Now, we make 600 attempts (or until we have 99 rooms) to build off of currently existing rooms. Each of those 600 attempts, we pick a direction at random and 80% try to make a corridor with a room at the end 20% try to make a new room (except for the last 225 attempts which are always attempts to make new rooms)
After we pick our direction, we pick a random wall that would allow us to build in that direction (from a cave, corridor or room) and attempt 15 times to build a room (or corridor + room) in that direction, choosing lengths, cross lengths and corridor lengths at random within the level spec's ranges. If it worked, we update various structures about how many rooms exist, which rooms connect to which, what walls point where, etc. We also connect it via a door with 60% chance.
The next step is to add loops so our tree-structure dungeon has places suitable for pillar dancing and monkeys endlessly running away from you ;) 500 attempts are made or until we have 30 loops. We pick a direction to loop in, pick a random wall and look at the tiles one to either side of it. If they both exist in different rooms, are both floor and are further than 2 rooms apart via shortest path, the wall is hollowed out and turned into a doorway. Thus, loops are only added to rooms that were already adjacent but not connected closely.
Next, we add lakes (see the Lakes section)
Next, we run autoGenerators, which goes through the autoGeneratorCatalogue looking for entries that satisfy the current depth. This includes terrain (grass, luminscent foilage, fungus forest, bones...), statues, torches, traps, sunlight, darkness, steam vents and machines which build themselves (swamp, idyll, remnant, dismal, bridge turret, lake path turret, trick statue, sentinel, worms in the walls). Connectivity is checked - meaning, for example, traps will never make part of a level inaccessible.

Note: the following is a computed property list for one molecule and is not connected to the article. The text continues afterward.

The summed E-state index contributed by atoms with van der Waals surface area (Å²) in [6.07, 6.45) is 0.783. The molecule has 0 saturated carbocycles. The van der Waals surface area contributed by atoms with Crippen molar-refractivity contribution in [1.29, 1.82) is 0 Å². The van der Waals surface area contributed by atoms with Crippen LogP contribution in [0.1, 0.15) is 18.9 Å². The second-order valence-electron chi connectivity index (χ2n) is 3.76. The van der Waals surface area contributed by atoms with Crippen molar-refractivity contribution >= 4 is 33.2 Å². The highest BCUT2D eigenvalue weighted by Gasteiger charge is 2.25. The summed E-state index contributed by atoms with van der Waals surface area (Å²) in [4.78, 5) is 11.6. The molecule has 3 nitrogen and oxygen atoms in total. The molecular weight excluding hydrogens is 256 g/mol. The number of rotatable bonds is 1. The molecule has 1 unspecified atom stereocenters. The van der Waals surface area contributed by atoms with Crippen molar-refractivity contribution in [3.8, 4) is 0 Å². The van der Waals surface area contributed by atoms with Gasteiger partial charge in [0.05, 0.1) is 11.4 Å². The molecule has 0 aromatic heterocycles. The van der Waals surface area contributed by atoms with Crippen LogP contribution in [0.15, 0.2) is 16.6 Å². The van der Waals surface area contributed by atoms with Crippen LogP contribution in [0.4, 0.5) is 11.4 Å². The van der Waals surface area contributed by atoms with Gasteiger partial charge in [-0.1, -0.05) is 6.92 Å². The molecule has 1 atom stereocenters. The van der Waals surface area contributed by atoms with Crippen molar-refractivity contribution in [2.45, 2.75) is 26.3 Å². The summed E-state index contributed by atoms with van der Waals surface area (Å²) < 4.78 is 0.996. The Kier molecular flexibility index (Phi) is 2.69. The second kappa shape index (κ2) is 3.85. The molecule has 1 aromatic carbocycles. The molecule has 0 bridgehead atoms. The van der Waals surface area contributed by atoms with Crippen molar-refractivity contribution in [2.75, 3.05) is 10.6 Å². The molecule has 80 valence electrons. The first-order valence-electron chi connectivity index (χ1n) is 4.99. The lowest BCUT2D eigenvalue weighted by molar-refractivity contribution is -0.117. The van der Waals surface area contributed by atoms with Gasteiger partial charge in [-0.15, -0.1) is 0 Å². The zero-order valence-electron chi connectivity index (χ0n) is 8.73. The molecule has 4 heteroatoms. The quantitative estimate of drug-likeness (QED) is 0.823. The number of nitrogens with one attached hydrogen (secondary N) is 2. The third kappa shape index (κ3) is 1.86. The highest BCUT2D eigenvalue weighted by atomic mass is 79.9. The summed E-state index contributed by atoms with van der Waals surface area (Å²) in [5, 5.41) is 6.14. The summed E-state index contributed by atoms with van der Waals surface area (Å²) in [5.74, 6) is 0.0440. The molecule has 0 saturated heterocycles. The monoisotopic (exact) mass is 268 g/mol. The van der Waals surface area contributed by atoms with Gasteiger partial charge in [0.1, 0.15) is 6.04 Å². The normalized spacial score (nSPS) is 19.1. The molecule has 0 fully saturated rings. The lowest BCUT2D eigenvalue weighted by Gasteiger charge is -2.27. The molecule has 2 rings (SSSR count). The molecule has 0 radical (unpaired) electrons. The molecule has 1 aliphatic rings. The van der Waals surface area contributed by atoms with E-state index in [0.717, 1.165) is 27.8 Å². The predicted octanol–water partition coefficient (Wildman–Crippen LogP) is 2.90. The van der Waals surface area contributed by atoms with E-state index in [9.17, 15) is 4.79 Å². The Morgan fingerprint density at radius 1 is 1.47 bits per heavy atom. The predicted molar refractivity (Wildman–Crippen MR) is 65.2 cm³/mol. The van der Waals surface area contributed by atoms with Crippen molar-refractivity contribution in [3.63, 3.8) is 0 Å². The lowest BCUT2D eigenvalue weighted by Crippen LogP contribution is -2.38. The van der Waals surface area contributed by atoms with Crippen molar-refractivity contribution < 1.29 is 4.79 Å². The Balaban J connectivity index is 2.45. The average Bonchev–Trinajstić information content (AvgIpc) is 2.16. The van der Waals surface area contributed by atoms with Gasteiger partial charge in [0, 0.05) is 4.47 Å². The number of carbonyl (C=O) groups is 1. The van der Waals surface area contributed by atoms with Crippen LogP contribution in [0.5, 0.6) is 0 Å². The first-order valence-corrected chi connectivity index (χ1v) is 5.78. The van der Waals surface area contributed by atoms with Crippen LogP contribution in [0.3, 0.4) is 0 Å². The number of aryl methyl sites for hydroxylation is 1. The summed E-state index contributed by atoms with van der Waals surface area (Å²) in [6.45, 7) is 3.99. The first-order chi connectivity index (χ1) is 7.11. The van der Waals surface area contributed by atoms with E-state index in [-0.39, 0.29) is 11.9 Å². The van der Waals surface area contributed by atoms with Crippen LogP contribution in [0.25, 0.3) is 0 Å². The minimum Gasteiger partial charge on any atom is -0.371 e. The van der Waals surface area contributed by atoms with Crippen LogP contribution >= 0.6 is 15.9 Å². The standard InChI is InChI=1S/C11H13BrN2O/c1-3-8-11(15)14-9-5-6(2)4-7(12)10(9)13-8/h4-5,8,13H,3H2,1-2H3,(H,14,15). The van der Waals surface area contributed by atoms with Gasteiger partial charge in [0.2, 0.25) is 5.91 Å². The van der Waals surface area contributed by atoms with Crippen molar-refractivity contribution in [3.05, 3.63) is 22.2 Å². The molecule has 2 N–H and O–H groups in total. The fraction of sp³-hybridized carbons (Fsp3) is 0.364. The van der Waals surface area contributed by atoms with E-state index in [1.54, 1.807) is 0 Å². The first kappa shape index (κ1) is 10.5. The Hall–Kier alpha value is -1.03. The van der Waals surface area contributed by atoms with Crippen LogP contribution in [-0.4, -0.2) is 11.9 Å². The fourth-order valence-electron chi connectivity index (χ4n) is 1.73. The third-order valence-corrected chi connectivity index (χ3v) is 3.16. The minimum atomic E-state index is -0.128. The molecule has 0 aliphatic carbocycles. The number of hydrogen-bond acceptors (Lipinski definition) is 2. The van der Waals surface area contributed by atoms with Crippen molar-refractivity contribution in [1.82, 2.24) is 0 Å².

If it picked a 'machine', it goes to buildAMachine which does a whole bunch of stuff probably machine specific that I haven't read yet :)
Next, we remove diagonal openings. It scans the map for blocks of passable/unpassable terrain in the shapes of
and randomly makes one of the two walls floor (or liquid, if it was next to a liquid/chasm)
Next, we analyze the map, finding and building a map of all loops and chokepoints.
Next, we add treasure machines. Treasure machines are generated at depths 3, 7, 11, 15, 19 and 23. When we generate one, there's a 20% chance of generating a second (then a 20% chance of generating a third, etc) which will mean more machines now but future treasure machines will not spawn until the game catches up (Expect 6 treasure machines unless you get two in depth 23.) buildAMachine is then called to place it.
A treasure machine has two components, which will be mixed and matched randomly:
|Reward Rooms||Key Holders|
|Mixed Item Library||Secret Room|
|Single Item Category Library||Throwing Tutorial (throw an item on the plate)|
|Apothecary/Archive||Flammable Barricade doorway (burn to enter)|
|Pedestal (Guaranteed Good)||Fun with Fire (trigger the fire trap in the same room)|
|Allies in Cages (cage key)||Flood Room (shallow water floods surrounding rooms, contains eels)|
|Vampire Lair (cage key)||Collapsing floor|
|Legendary Ally Altar (needs crystal key)||Lots of pit traps|